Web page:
SAN DIEGO (KGTV) — San Diego has experienced one of its best whale watching seasons this year, thanks in part to plentiful amounts of food along the coast.
As winter and spring gray whale watching die down, the summer season will bloom, giving way to Blue Whales feeding off our coast.
Gray whale season typically takes places from mid-December to April, while blue whale season is around mid-June to September.
So naturally, many residents and tourists will flock to the sea and coastline as whales flock to our waters for food. And the results can be astounding.
By land, San Diego has some prime viewing spots in Central and North County, according to Domenic Biagini, of San Diego Whale Watch. And if you're going by sea, Biagini says a little research can go a long way in finding a great experience.
Here's some tips on how to best view natures gentle giants in San Diego, either by land or sea.
While whale watching from the shore won't get viewers close to the animals, it is a cheaper alternative that can be just as fun.
Cabrillo National Monument, Torrey Pines Glider Port, Sunset Cliffs, and Fletcher's Cove in Solana Beach are great spots to watch for sprouts of whales from shore, according to Biagini.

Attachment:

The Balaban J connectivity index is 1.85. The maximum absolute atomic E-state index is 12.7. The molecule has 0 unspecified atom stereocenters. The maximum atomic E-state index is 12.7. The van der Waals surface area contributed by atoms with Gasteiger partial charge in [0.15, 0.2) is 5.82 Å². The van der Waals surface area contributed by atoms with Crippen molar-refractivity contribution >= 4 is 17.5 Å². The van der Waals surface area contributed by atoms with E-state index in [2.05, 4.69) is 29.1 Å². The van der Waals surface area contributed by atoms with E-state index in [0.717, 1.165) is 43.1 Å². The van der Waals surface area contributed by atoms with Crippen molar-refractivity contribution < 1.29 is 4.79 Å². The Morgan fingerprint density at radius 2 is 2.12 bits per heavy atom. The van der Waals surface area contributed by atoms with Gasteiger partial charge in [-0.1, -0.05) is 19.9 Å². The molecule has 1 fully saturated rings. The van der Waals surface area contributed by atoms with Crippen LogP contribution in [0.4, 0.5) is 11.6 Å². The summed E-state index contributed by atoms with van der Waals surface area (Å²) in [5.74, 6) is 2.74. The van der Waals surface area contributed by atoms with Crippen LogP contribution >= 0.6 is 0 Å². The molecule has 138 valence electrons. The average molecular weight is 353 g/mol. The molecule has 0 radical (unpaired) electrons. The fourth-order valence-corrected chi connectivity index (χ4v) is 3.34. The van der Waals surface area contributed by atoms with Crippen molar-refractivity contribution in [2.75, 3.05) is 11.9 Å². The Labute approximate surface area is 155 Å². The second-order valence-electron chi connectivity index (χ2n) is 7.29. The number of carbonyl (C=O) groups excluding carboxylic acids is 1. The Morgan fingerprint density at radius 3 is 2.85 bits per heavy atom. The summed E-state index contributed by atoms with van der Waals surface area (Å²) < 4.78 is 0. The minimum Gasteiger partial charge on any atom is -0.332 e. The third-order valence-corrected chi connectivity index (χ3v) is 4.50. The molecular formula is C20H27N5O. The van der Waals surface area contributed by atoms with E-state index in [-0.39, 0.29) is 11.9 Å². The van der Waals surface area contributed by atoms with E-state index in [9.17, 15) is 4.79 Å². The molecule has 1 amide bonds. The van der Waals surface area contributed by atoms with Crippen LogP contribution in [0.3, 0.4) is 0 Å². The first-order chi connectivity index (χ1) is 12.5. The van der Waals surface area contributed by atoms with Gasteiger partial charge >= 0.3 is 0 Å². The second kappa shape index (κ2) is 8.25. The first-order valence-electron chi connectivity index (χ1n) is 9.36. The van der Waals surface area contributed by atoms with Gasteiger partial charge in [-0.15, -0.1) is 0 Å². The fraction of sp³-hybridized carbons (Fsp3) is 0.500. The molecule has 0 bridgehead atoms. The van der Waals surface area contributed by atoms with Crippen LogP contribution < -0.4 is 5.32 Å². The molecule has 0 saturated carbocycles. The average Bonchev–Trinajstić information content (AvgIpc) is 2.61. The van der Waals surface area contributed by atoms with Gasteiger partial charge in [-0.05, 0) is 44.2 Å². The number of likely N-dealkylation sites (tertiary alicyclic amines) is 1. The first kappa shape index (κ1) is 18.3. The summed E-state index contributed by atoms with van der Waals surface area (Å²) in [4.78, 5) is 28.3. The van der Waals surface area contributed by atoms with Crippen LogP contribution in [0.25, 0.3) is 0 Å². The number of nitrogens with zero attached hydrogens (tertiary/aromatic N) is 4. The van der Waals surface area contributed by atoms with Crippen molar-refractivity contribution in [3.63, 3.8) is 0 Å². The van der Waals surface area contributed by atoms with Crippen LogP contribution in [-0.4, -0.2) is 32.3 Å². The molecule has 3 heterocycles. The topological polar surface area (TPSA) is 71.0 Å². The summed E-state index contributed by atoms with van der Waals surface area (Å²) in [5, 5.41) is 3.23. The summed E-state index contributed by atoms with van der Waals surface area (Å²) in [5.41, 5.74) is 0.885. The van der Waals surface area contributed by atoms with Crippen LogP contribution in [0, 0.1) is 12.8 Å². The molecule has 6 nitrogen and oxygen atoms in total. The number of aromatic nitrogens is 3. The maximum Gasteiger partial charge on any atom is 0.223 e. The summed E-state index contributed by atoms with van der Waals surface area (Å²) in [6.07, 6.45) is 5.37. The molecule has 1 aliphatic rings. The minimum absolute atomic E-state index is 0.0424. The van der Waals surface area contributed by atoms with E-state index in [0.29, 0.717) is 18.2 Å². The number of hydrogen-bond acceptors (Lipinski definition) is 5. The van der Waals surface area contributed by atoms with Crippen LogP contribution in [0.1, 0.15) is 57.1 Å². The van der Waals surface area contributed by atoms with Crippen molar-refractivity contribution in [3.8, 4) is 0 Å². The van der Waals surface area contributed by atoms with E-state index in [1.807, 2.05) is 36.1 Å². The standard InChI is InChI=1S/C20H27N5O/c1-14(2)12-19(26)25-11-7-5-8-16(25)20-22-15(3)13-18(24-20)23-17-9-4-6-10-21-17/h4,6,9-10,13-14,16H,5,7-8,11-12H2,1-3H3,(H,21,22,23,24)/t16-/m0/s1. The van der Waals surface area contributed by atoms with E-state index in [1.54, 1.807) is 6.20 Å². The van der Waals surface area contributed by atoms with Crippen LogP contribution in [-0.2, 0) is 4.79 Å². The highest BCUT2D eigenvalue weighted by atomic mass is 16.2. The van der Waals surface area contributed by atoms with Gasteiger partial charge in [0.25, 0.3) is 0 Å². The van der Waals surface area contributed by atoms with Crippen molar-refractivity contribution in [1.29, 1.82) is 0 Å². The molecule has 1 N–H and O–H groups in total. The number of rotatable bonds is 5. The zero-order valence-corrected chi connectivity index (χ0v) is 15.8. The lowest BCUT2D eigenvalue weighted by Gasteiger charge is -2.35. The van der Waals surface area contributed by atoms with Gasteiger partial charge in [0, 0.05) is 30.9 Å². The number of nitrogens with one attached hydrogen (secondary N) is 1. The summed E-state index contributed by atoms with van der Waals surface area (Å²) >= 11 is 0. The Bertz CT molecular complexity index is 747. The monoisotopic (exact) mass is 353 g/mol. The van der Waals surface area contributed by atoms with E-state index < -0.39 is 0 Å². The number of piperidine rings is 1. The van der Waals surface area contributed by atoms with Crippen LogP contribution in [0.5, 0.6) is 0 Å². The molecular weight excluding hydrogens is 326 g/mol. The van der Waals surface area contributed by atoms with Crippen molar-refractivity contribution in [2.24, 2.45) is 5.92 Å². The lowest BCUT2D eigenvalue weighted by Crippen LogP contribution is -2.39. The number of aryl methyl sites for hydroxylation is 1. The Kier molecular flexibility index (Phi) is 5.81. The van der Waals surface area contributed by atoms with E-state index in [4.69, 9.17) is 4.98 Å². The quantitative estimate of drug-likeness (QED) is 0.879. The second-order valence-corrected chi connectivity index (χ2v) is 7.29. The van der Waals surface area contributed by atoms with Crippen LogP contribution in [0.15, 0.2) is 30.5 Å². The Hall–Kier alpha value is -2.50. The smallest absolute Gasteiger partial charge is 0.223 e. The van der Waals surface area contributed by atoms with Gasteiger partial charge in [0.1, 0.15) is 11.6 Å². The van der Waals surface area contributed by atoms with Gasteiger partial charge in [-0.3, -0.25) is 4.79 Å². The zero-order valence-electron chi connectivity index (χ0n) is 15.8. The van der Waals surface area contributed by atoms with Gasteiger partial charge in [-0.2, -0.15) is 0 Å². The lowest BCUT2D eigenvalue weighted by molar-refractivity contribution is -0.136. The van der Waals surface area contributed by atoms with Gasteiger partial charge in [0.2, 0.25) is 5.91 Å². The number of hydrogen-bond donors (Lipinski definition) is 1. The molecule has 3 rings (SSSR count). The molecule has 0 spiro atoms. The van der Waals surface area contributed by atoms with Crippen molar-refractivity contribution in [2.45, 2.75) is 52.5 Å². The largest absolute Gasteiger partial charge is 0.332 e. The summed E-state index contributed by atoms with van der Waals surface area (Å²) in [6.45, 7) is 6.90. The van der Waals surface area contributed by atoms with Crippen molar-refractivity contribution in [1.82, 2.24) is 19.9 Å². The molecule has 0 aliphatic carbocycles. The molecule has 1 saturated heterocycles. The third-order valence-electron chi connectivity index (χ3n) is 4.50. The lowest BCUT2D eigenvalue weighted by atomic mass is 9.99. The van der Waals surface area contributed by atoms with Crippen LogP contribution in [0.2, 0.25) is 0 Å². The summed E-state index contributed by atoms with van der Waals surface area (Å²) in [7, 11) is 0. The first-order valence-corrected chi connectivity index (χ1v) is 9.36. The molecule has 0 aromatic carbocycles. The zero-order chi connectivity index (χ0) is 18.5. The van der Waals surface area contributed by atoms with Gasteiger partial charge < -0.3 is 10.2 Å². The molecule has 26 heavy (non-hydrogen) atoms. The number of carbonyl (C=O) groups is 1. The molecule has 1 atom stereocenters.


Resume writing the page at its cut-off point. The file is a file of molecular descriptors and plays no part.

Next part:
At Cabrillo, viewers can head to Whale Overlook or the Old Point Loma Lighthouse to lookout for whales. In Torrey Pines, Sunset Cliffs, and Solana Beach, onlookers have a full coastline of areas to peer from.
San Diego's Tourism Board also adds Birch Aquarium at Scripps as a prime viewing area.
And a tip to remember: During the winter and spring seasons gray whales tend to feed closer to San Diego's shore than blue whales, Biagini says.
One benefit of heading out on the water to whale watch, aside from getting closer, is having San Diego's skyline in the background. Also, you may encounter other life roaming around whales as they feed.
Whale watching journeys are offered around San Diego, but there are some things to watch out for before picking a company. Biagini recommends checking on what a company has seen already before booking a trip.
"If they’ve been seeing a lot of animals that’s your best bet to have a good experience, and if the company isn’t posting their sightings they’re either not a serious company, or not seeing anything," Biagini said. "Honestly, just for companies that publish their daily sightings."
Most whale watching companies will update their websites to reflect what they're seeing on the waters, some daily. San Diego's Tourism Board provides a list of companies to research if you plan to hit our coastal waters.
And, of course, if you plan to take in some whale watching on the waters, read up on the Marine Mammal Protection Act beforehand so as not to put whales, dolphins, and other life at risk.